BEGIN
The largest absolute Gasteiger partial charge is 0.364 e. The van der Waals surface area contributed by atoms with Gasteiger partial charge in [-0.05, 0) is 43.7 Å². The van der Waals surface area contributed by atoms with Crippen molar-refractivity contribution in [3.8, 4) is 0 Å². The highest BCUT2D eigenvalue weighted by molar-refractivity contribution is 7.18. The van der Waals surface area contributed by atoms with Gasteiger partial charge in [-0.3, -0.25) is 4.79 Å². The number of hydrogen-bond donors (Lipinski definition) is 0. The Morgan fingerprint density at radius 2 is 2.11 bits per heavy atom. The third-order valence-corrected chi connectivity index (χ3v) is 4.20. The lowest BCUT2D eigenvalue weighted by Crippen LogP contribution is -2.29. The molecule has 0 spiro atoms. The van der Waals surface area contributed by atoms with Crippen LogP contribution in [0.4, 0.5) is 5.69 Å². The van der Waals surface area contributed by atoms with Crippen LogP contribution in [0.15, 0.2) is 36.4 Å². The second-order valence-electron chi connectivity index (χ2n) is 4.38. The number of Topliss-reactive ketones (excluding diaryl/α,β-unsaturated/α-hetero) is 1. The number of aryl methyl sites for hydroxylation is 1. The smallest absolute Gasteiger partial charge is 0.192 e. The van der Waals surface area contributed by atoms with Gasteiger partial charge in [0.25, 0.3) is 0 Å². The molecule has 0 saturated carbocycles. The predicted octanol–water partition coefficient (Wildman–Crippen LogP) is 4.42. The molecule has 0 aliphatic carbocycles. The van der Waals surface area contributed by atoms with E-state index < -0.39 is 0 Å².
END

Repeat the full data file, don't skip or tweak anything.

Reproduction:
The largest absolute Gasteiger partial charge is 0.364 e. The van der Waals surface area contributed by atoms with Gasteiger partial charge in [-0.05, 0) is 43.7 Å². The van der Waals surface area contributed by atoms with Crippen molar-refractivity contribution in [3.8, 4) is 0 Å². The highest BCUT2D eigenvalue weighted by molar-refractivity contribution is 7.18. The van der Waals surface area contributed by atoms with Gasteiger partial charge in [-0.3, -0.25) is 4.79 Å². The number of hydrogen-bond donors (Lipinski definition) is 0. The Morgan fingerprint density at radius 2 is 2.11 bits per heavy atom. The third-order valence-corrected chi connectivity index (χ3v) is 4.20. The lowest BCUT2D eigenvalue weighted by Crippen LogP contribution is -2.29. The molecule has 0 spiro atoms. The van der Waals surface area contributed by atoms with Crippen LogP contribution in [0.4, 0.5) is 5.69 Å². The van der Waals surface area contributed by atoms with Crippen LogP contribution in [0.15, 0.2) is 36.4 Å². The second-order valence-electron chi connectivity index (χ2n) is 4.38. The number of Topliss-reactive ketones (excluding diaryl/α,β-unsaturated/α-hetero) is 1. The number of aryl methyl sites for hydroxylation is 1. The smallest absolute Gasteiger partial charge is 0.192 e. The van der Waals surface area contributed by atoms with Gasteiger partial charge in [0.25, 0.3) is 0 Å². The molecule has 0 saturated carbocycles. The predicted octanol–water partition coefficient (Wildman–Crippen LogP) is 4.42. The molecule has 0 aliphatic carbocycles. The van der Waals surface area contributed by atoms with E-state index < -0.39 is 0 Å².